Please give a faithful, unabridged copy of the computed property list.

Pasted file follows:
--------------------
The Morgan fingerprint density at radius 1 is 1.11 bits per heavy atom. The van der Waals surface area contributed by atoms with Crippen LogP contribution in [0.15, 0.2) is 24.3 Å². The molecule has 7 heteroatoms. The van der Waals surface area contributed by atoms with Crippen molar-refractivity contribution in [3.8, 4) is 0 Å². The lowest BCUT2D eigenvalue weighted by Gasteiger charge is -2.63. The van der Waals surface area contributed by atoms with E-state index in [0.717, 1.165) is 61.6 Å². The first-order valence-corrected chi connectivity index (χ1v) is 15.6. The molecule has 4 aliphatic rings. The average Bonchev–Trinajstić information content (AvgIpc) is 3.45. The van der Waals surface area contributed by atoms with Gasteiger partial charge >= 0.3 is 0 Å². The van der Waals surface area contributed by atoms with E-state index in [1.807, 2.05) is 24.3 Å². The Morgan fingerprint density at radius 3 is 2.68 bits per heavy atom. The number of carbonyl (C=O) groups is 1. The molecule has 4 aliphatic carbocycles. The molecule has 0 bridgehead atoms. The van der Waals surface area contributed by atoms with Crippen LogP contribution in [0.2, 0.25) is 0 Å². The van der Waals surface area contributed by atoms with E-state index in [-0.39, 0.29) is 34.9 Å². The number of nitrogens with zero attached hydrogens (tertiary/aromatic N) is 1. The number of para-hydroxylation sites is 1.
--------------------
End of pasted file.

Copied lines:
The Morgan fingerprint density at radius 1 is 1.11 bits per heavy atom. The van der Waals surface area contributed by atoms with Crippen LogP contribution in [0.15, 0.2) is 24.3 Å². The molecule has 7 heteroatoms. The van der Waals surface area contributed by atoms with Crippen molar-refractivity contribution in [3.8, 4) is 0 Å². The lowest BCUT2D eigenvalue weighted by Gasteiger charge is -2.63. The van der Waals surface area contributed by atoms with E-state index in [0.717, 1.165) is 61.6 Å². The first-order valence-corrected chi connectivity index (χ1v) is 15.6. The molecule has 4 aliphatic rings. The average Bonchev–Trinajstić information content (AvgIpc) is 3.45. The van der Waals surface area contributed by atoms with Gasteiger partial charge >= 0.3 is 0 Å². The van der Waals surface area contributed by atoms with E-state index in [1.807, 2.05) is 24.3 Å². The Morgan fingerprint density at radius 3 is 2.68 bits per heavy atom. The number of carbonyl (C=O) groups is 1. The molecule has 4 aliphatic carbocycles. The molecule has 0 bridgehead atoms. The van der Waals surface area contributed by atoms with Crippen LogP contribution in [0.2, 0.25) is 0 Å². The van der Waals surface area contributed by atoms with E-state index in [-0.39, 0.29) is 34.9 Å². The number of nitrogens with zero attached hydrogens (tertiary/aromatic N) is 1. The number of para-hydroxylation sites is 1.